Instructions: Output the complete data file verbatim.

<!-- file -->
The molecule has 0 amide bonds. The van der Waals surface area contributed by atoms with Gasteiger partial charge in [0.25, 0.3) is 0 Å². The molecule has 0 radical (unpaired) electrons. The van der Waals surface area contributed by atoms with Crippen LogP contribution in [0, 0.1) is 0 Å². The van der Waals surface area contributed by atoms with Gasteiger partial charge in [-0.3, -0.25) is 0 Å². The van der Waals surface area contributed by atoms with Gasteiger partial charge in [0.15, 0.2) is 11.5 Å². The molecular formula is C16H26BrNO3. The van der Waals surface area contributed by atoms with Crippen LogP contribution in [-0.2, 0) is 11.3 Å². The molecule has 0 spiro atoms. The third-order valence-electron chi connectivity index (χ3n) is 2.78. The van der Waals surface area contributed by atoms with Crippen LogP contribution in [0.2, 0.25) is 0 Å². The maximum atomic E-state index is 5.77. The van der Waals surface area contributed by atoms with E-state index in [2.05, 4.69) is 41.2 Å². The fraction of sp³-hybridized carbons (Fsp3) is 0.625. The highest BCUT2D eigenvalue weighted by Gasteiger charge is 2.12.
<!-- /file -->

The molecule has 0 amide bonds. The van der Waals surface area contributed by atoms with Gasteiger partial charge in [0.25, 0.3) is 0 Å². The molecule has 0 radical (unpaired) electrons. The van der Waals surface area contributed by atoms with Crippen LogP contribution in [0, 0.1) is 0 Å². The van der Waals surface area contributed by atoms with Gasteiger partial charge in [-0.3, -0.25) is 0 Å². The van der Waals surface area contributed by atoms with Gasteiger partial charge in [0.15, 0.2) is 11.5 Å². The molecular formula is C16H26BrNO3. The van der Waals surface area contributed by atoms with Crippen LogP contribution in [-0.2, 0) is 11.3 Å². The molecule has 0 spiro atoms. The third-order valence-electron chi connectivity index (χ3n) is 2.78. The van der Waals surface area contributed by atoms with Crippen LogP contribution in [0.2, 0.25) is 0 Å². The maximum atomic E-state index is 5.77. The van der Waals surface area contributed by atoms with E-state index in [2.05, 4.69) is 41.2 Å². The fraction of sp³-hybridized carbons (Fsp3) is 0.625. The highest BCUT2D eigenvalue weighted by Gasteiger charge is 2.12.